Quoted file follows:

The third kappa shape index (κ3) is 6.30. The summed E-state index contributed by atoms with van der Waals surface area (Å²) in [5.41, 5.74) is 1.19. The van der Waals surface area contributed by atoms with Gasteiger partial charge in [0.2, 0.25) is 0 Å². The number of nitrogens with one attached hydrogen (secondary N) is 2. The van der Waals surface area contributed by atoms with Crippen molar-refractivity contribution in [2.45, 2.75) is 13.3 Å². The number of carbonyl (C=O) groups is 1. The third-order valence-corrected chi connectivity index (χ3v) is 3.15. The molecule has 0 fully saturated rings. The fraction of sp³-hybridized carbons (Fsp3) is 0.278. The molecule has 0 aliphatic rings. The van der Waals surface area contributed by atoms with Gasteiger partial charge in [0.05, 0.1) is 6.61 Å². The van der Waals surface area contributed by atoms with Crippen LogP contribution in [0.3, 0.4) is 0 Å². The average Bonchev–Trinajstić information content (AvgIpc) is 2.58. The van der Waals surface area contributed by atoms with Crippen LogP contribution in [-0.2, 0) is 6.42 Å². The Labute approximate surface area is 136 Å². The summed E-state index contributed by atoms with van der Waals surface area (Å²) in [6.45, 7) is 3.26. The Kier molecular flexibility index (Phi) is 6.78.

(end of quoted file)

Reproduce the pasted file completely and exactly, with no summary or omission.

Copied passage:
The third kappa shape index (κ3) is 6.30. The summed E-state index contributed by atoms with van der Waals surface area (Å²) in [5.41, 5.74) is 1.19. The van der Waals surface area contributed by atoms with Gasteiger partial charge in [0.2, 0.25) is 0 Å². The number of nitrogens with one attached hydrogen (secondary N) is 2. The van der Waals surface area contributed by atoms with Crippen molar-refractivity contribution in [2.45, 2.75) is 13.3 Å². The number of carbonyl (C=O) groups is 1. The third-order valence-corrected chi connectivity index (χ3v) is 3.15. The molecule has 0 fully saturated rings. The fraction of sp³-hybridized carbons (Fsp3) is 0.278. The molecule has 0 aliphatic rings. The van der Waals surface area contributed by atoms with Gasteiger partial charge in [0.05, 0.1) is 6.61 Å². The van der Waals surface area contributed by atoms with Crippen LogP contribution in [0.3, 0.4) is 0 Å². The average Bonchev–Trinajstić information content (AvgIpc) is 2.58. The van der Waals surface area contributed by atoms with Crippen LogP contribution in [-0.2, 0) is 6.42 Å². The Labute approximate surface area is 136 Å². The summed E-state index contributed by atoms with van der Waals surface area (Å²) in [6.45, 7) is 3.26. The Kier molecular flexibility index (Phi) is 6.78.